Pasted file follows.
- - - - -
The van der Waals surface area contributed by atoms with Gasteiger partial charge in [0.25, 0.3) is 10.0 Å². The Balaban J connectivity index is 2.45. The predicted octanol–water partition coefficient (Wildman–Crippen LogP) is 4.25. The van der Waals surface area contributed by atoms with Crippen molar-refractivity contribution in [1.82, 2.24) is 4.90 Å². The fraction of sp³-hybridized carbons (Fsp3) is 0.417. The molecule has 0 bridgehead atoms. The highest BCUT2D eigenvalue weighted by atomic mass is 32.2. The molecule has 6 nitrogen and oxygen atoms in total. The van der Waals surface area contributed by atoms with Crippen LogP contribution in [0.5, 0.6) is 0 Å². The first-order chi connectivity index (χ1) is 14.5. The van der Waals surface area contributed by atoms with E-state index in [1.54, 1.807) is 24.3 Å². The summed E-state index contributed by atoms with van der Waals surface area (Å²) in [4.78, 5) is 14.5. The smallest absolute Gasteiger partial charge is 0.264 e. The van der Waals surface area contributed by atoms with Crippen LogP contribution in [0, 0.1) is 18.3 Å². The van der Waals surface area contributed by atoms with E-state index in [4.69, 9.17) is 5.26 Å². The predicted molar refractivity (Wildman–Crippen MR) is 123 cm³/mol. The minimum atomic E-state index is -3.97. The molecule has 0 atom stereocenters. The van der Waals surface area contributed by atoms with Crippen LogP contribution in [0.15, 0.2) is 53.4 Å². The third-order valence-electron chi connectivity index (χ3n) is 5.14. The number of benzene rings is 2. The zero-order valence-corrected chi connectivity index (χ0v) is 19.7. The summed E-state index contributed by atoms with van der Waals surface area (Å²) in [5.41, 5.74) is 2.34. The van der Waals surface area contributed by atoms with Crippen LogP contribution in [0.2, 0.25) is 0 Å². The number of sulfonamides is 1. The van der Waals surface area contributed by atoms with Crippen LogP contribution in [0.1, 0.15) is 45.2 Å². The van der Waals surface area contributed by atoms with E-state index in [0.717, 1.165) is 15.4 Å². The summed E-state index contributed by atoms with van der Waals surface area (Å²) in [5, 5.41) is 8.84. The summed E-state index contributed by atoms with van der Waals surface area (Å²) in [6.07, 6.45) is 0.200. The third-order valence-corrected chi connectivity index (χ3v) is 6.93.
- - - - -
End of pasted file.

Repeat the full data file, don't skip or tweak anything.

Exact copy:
The van der Waals surface area contributed by atoms with Gasteiger partial charge in [0.25, 0.3) is 10.0 Å². The Balaban J connectivity index is 2.45. The predicted octanol–water partition coefficient (Wildman–Crippen LogP) is 4.25. The van der Waals surface area contributed by atoms with Crippen molar-refractivity contribution in [1.82, 2.24) is 4.90 Å². The fraction of sp³-hybridized carbons (Fsp3) is 0.417. The molecule has 0 bridgehead atoms. The highest BCUT2D eigenvalue weighted by atomic mass is 32.2. The molecule has 6 nitrogen and oxygen atoms in total. The van der Waals surface area contributed by atoms with Crippen LogP contribution in [0.5, 0.6) is 0 Å². The first-order chi connectivity index (χ1) is 14.5. The van der Waals surface area contributed by atoms with E-state index in [1.54, 1.807) is 24.3 Å². The summed E-state index contributed by atoms with van der Waals surface area (Å²) in [4.78, 5) is 14.5. The smallest absolute Gasteiger partial charge is 0.264 e. The van der Waals surface area contributed by atoms with Crippen LogP contribution in [0, 0.1) is 18.3 Å². The van der Waals surface area contributed by atoms with E-state index in [4.69, 9.17) is 5.26 Å². The predicted molar refractivity (Wildman–Crippen MR) is 123 cm³/mol. The minimum atomic E-state index is -3.97. The molecule has 0 atom stereocenters. The van der Waals surface area contributed by atoms with Crippen LogP contribution in [0.15, 0.2) is 53.4 Å². The third-order valence-electron chi connectivity index (χ3n) is 5.14. The number of benzene rings is 2. The zero-order valence-corrected chi connectivity index (χ0v) is 19.7. The summed E-state index contributed by atoms with van der Waals surface area (Å²) in [5.41, 5.74) is 2.34. The van der Waals surface area contributed by atoms with Crippen LogP contribution in [0.2, 0.25) is 0 Å². The number of sulfonamides is 1. The van der Waals surface area contributed by atoms with Crippen LogP contribution in [0.1, 0.15) is 45.2 Å². The van der Waals surface area contributed by atoms with E-state index in [0.717, 1.165) is 15.4 Å². The summed E-state index contributed by atoms with van der Waals surface area (Å²) in [5, 5.41) is 8.84. The summed E-state index contributed by atoms with van der Waals surface area (Å²) in [6.07, 6.45) is 0.200. The third-order valence-corrected chi connectivity index (χ3v) is 6.93.